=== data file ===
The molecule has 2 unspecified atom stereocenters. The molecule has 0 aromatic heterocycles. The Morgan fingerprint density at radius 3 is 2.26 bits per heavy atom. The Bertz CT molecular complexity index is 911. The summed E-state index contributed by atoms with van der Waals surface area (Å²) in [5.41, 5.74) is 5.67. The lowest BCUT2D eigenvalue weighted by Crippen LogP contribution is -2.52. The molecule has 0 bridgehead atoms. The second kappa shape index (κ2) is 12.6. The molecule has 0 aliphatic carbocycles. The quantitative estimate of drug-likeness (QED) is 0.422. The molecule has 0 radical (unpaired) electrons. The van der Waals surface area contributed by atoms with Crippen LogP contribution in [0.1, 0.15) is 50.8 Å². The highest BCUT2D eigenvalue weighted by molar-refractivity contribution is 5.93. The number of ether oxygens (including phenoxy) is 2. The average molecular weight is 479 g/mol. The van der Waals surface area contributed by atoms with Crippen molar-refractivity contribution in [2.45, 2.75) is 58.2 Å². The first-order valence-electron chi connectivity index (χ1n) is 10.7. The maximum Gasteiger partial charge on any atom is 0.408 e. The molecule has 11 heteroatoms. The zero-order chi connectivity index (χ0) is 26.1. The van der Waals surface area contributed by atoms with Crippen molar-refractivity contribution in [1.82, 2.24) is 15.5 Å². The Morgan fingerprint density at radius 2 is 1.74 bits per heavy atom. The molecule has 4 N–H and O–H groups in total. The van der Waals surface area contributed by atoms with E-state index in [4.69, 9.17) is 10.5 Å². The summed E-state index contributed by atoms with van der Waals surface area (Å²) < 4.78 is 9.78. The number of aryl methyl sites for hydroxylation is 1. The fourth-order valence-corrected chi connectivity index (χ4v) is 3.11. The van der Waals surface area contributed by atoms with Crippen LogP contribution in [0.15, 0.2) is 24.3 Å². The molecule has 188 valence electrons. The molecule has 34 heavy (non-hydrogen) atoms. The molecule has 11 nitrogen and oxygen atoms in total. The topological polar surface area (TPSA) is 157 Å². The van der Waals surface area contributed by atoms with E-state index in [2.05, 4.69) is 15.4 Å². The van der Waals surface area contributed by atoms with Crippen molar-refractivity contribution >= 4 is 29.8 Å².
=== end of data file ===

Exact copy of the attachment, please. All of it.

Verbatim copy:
The molecule has 2 unspecified atom stereocenters. The molecule has 0 aromatic heterocycles. The Morgan fingerprint density at radius 3 is 2.26 bits per heavy atom. The Bertz CT molecular complexity index is 911. The summed E-state index contributed by atoms with van der Waals surface area (Å²) in [5.41, 5.74) is 5.67. The lowest BCUT2D eigenvalue weighted by Crippen LogP contribution is -2.52. The molecule has 0 bridgehead atoms. The second kappa shape index (κ2) is 12.6. The molecule has 0 aliphatic carbocycles. The quantitative estimate of drug-likeness (QED) is 0.422. The molecule has 0 radical (unpaired) electrons. The van der Waals surface area contributed by atoms with Crippen LogP contribution in [0.1, 0.15) is 50.8 Å². The highest BCUT2D eigenvalue weighted by molar-refractivity contribution is 5.93. The number of ether oxygens (including phenoxy) is 2. The average molecular weight is 479 g/mol. The van der Waals surface area contributed by atoms with Crippen molar-refractivity contribution in [2.45, 2.75) is 58.2 Å². The first-order valence-electron chi connectivity index (χ1n) is 10.7. The maximum Gasteiger partial charge on any atom is 0.408 e. The molecule has 11 heteroatoms. The zero-order chi connectivity index (χ0) is 26.1. The van der Waals surface area contributed by atoms with Crippen molar-refractivity contribution in [1.82, 2.24) is 15.5 Å². The Morgan fingerprint density at radius 2 is 1.74 bits per heavy atom. The molecule has 4 N–H and O–H groups in total. The van der Waals surface area contributed by atoms with E-state index in [4.69, 9.17) is 10.5 Å². The summed E-state index contributed by atoms with van der Waals surface area (Å²) < 4.78 is 9.78. The number of aryl methyl sites for hydroxylation is 1. The fourth-order valence-corrected chi connectivity index (χ4v) is 3.11. The van der Waals surface area contributed by atoms with Crippen LogP contribution in [0.15, 0.2) is 24.3 Å². The molecule has 188 valence electrons. The molecule has 34 heavy (non-hydrogen) atoms. The molecule has 11 nitrogen and oxygen atoms in total. The topological polar surface area (TPSA) is 157 Å². The van der Waals surface area contributed by atoms with E-state index in [2.05, 4.69) is 15.4 Å². The van der Waals surface area contributed by atoms with Crippen molar-refractivity contribution >= 4 is 29.8 Å².